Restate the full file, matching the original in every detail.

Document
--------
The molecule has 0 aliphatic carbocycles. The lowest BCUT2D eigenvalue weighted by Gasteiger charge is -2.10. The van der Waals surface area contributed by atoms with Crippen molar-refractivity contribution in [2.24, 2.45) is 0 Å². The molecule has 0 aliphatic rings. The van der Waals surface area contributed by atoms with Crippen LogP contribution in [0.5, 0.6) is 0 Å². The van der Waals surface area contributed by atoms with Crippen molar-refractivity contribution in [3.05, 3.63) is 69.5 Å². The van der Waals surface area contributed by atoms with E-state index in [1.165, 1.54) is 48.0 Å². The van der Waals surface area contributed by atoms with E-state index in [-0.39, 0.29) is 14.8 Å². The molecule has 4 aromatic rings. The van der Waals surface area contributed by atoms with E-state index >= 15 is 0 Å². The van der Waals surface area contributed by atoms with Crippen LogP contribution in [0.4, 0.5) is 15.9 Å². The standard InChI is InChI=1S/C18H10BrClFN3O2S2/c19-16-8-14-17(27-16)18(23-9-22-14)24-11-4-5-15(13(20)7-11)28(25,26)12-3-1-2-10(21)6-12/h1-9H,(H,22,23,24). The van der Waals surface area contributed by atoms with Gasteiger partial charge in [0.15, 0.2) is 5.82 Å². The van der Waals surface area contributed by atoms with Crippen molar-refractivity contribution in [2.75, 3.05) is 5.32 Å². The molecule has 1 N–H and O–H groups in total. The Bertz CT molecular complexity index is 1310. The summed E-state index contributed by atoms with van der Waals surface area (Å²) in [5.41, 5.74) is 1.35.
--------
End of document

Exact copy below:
The molecule has 0 aliphatic carbocycles. The lowest BCUT2D eigenvalue weighted by Gasteiger charge is -2.10. The van der Waals surface area contributed by atoms with Crippen molar-refractivity contribution in [2.24, 2.45) is 0 Å². The molecule has 0 aliphatic rings. The van der Waals surface area contributed by atoms with Crippen LogP contribution in [0.5, 0.6) is 0 Å². The van der Waals surface area contributed by atoms with Crippen molar-refractivity contribution in [3.05, 3.63) is 69.5 Å². The van der Waals surface area contributed by atoms with E-state index in [1.165, 1.54) is 48.0 Å². The van der Waals surface area contributed by atoms with E-state index in [-0.39, 0.29) is 14.8 Å². The molecule has 4 aromatic rings. The van der Waals surface area contributed by atoms with E-state index >= 15 is 0 Å². The van der Waals surface area contributed by atoms with Crippen LogP contribution in [0.4, 0.5) is 15.9 Å². The standard InChI is InChI=1S/C18H10BrClFN3O2S2/c19-16-8-14-17(27-16)18(23-9-22-14)24-11-4-5-15(13(20)7-11)28(25,26)12-3-1-2-10(21)6-12/h1-9H,(H,22,23,24). The van der Waals surface area contributed by atoms with Gasteiger partial charge in [0.15, 0.2) is 5.82 Å². The van der Waals surface area contributed by atoms with Crippen molar-refractivity contribution in [2.75, 3.05) is 5.32 Å². The molecule has 1 N–H and O–H groups in total. The Bertz CT molecular complexity index is 1310. The summed E-state index contributed by atoms with van der Waals surface area (Å²) in [5.41, 5.74) is 1.35.